Declension: Definition & Examples

Instructor: Lauren Posey

Lauren has taught intermediate reading in an English Language Institute, and she has her Master's degree in Linguistics.

In this lesson, you will learn about the purpose of declension, which is a significant aspect of grammar in a majority of the world's languages, and look at some examples.

Cross-Linguistic Similarities

When you look at two different languages side by side, German and Spanish for example, it can seem as though they have nothing in common. However, there are many aspects of grammar that can be seen cross-linguistically, or across languages. One example is that a majority of the world's languages have declension. Declension is when the form of a noun, pronoun, adjective, or article (such as ''the'' and ''a'', in English) changes to indicate number, grammatical case, or gender.

Of course, declension does not appear the same way in every language. For example, English only has three grammatical cases, but German has four, and Russian has six. As a result, declension can seem somewhat more complex in Russian. However, the overall function of declension is the same regardless of language, and regardless of the actual final form of the word.

Purpose

Declension indicates number, grammatical case, and gender in a sentence. So what does that mean? Let's break it down one piece at a time.

Number

In most languages, declension for number simply means indicating whether something is plural or singular. In English, for regular nouns, this means that an ''s'' or ''es'' is added to the end of a word to indicate plurality. The form for ''dog'' is different than the form for ''dogs'' to tell us when there is more than one. This type of declension, in English at least, is only applied to nouns.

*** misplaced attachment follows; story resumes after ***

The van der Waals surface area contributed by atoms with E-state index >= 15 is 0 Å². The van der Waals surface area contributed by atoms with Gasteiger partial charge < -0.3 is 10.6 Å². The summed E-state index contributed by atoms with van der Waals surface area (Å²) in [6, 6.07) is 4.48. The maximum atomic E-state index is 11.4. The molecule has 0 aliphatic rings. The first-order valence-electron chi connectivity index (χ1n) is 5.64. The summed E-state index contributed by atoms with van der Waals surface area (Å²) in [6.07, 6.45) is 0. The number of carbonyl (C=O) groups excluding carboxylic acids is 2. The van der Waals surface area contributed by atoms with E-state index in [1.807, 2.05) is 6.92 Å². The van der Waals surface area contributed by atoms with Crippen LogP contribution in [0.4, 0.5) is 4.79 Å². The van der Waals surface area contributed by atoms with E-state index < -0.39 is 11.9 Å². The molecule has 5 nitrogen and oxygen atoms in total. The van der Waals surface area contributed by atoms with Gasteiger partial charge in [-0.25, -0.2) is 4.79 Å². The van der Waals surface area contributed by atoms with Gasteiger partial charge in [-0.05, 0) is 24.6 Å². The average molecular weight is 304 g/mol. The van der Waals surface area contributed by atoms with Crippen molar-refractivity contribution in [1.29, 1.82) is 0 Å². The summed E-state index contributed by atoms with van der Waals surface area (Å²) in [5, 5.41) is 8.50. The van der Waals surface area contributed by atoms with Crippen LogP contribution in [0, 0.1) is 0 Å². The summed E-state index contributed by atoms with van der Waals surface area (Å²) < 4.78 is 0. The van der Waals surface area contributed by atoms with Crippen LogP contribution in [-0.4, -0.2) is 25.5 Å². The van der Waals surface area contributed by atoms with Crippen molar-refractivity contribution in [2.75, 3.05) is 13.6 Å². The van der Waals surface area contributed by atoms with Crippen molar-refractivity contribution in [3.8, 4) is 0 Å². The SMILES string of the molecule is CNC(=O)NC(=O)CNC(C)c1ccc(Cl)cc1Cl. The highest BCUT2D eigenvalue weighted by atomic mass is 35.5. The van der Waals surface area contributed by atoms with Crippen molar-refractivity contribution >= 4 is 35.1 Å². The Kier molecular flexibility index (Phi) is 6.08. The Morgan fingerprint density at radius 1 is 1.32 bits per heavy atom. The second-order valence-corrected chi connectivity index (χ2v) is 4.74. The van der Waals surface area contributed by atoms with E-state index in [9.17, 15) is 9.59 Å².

Grammatical Case

Case reflects the function of the noun or pronoun in the sentence. For example, English has three cases: subjective, objective, and possessive. Subjective case means that a noun or pronoun can be the subject of a sentence (the noun or pronoun doing the thing). You see the objective case when the noun or pronoun is the object of a sentence (it is having something done to it). For the possessive case, the noun or pronoun is in possession of the subject of the sentence. The forms for each of these cases is different, which is the purpose of declension.

Here's a specific example: look at the sentence ''He is holding the ball.'' In this sentence, ''he'' is inflected (the form is changed) for the subjective case, because ''he'' is the subject of the sentence. You cannot take ''he'' inflected for subject and place it in the object position. That is why ''She is hugging he'' sounds wrong. In that example, ''he'' should be ''him'', which is the proper declension for objective case in English.

Gender

In many languages, nouns have assigned gender, and declension is responsible for changing the forms of adjectives and nouns to agree with the proper assigned gender. English mainly sees this in pronouns (he/she/they), but Spanish, for example, has gender in all its nouns.

For example, ''table'' in Spanish is feminine (la mesa), whereas ''dog'' is masculine (el perro). Articles and adjectives have to agree with the gender of the noun in Spanish, and declension is responsible for this.


The word for dog in Spanish is masculine.
Dog


A Closer Look

Let's take a more in depth look at declension in two different languages: English and Spanish.

English

Declension (other than for number) becomes most obvious in English when looking at pronouns. For example, in a sentence saying that a ball belongs to a male person, with the ball in subject position, there is declension for case (possessive) and gender. The form of the pronoun, then, would be ''his'':

The ball was his.

If, however, the male person is in the subject position, the declension is different:

He has the ball.

If it was a female person, the form is still more different:

She has the ball.

If the pronoun is in object position, then there is another form:

The ball was bounced to her.

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